Registration tax (torokumenkyo zei) is imposed on the registration of the creation of a security interest. In the case of a mortgage over real estate, the rate is 0.4% of the registered face value of the secured obligations, and 0.25% in the case of a factory mortgage or factory foundation mortgage. Temporary registration (kari toki) of a mortgage is sometimes allowed by lenders up to the occurrence of a specified credit event. This has the legal effect of maintaining the priority order of the mortgage, although the temporary registration must subsequently be changed to definitive registration (hon toki) to implement in-court foreclosure under the mortgage. The registration tax levied on temporary registration is JPY1,000 per registration.
In the case of a pledge or collateral assignment, the registration tax is JPY7,500 per registration.
Each property on which a mortgage is created must be individually identified in the security document, as registration is made on each property.
With respect to movable property and receivables subject to collateral assignment, each item of collateral does not need to be individually identified in the security document to grant a valid security interest in that item. A general description of the types of collateral covered would be sufficient, as long as such description can distinguish the assets of the security provider that are subject to the security interest from those that are not.
Under Japanese law, the proceeds of third-party liability insurance cannot be taken as security.
Distinctions Between Security/Guarantee Categories
Under Japanese law, each of the above-mentioned three forms of security interest –mortgage (teitoken), pledge (shichiken) and collateral assignment (joto tampo) (see 2.1 Assets Available as Collateral to Lenders) – and guarantees are classified into one of two types:
Once the obligations secured by a revolving security/guarantee are fixed (ie, crystallised), the revolving security/guarantee gains substantially the same characteristics as an ordinary security/guarantee.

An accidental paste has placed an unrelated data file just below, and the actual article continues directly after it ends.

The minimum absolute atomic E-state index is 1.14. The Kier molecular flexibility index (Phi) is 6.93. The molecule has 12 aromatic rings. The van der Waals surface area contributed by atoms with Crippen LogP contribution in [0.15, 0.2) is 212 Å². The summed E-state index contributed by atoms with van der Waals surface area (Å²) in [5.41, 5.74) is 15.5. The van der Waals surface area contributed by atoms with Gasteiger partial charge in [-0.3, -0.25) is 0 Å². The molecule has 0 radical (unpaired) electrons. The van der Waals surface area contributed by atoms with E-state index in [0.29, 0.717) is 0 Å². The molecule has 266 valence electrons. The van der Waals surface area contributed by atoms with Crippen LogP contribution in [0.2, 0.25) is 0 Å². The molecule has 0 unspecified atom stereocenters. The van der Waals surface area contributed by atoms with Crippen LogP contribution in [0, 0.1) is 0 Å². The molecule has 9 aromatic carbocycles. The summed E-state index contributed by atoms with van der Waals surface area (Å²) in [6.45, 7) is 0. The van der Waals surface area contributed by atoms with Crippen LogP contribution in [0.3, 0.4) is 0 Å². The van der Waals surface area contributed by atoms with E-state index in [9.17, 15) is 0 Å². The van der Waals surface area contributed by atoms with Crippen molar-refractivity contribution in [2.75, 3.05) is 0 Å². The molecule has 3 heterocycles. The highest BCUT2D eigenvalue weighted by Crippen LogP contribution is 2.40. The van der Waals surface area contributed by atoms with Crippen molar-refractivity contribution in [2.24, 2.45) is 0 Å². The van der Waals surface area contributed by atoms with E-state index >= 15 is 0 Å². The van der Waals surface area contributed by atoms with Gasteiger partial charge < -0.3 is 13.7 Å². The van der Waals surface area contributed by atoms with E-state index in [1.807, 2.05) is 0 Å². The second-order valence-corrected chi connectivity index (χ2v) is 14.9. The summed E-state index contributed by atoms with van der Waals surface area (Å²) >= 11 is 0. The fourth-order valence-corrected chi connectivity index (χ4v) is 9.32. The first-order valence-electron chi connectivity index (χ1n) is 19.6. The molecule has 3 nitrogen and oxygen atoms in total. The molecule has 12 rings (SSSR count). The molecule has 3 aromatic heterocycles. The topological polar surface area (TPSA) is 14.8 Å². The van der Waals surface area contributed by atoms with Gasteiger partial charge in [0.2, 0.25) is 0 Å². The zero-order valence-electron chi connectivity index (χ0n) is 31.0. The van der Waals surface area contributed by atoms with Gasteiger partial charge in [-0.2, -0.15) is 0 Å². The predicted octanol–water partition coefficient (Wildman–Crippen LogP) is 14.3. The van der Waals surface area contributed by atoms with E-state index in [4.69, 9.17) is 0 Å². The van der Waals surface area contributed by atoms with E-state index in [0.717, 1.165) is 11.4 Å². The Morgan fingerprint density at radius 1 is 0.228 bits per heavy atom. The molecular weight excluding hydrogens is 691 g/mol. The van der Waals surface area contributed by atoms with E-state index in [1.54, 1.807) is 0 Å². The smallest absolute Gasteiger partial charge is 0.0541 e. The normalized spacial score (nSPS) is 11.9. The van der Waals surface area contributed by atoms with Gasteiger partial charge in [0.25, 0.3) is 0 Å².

Revolving Securities/Guarantees and Mortgages
Revolving securities/guarantees were invented and developed through practice and later ratified by case law. While a revolving mortgage (ne teitoken) was codified thereafter, revolving pledges (ne shichiken) and revolving collateral assignments (ne joto tampo) have not been codified. Practitioners employ a revolving pledge and revolving collateral assignment with the understanding that the provisions of a revolving mortgage should apply to a revolving pledge and revolving collateral assignment; however, such practice has not been fully tested by the Japanese courts with respect to all of these aspects of a revolving mortgage.
There is another issue related to revolving mortgages. As is the case with an ordinary mortgage (futsu teitoken), the value of the obligations secured by a revolving mortgage must be registered. However, it may not be easy to estimate the maximum exposure a hedging provider may have during a project. At the same time, the rate of registration tax (torokumenkyo zei) depends on such amount. Therefore, the value of the obligations secured as registered must be agreed between the project finance lenders and project sponsors prior to registration.
There are a number of types of statutory liens under Japanese law. Some are attached to an employee’s salary claims, certain construction fees, receivables of sellers of goods, funeral costs, etc. Certain statutory liens have to be registered under the title registration system to secure their priority, so lenders can confirm whether those statutory liens exist by checking the title registration records. For other statutory liens, lenders have no means to confirm whether they exist, other than by checking with the potential parties to such lien.
Generally, security interests automatically cease to have an effect upon the secured obligations being discharged in full, but it is common practice for the lender to deliver a release letter confirming that the security interest no longer exists. Such release letter is more important if the security interest is a revolving security interest/guarantee because the revolving security interest/guarantee is not necessarily extinguished when the outstanding secured obligations are discharged in full.
Under Japanese law, a secured lender can enforce its collateral when the debt secured by such collateral is not paid on the day when it becomes due and payable. Under a financing agreement, the parties agree to a set of events or circumstances that would make outstanding loans immediately due and payable. This is called an “event of default” or “event of acceleration” (kigennorieki soshitsujiyu). Some of these events or circumstances automatically accelerate repayment of the loans, while others only accelerate repayment of the loans if the lender so notifies the borrower.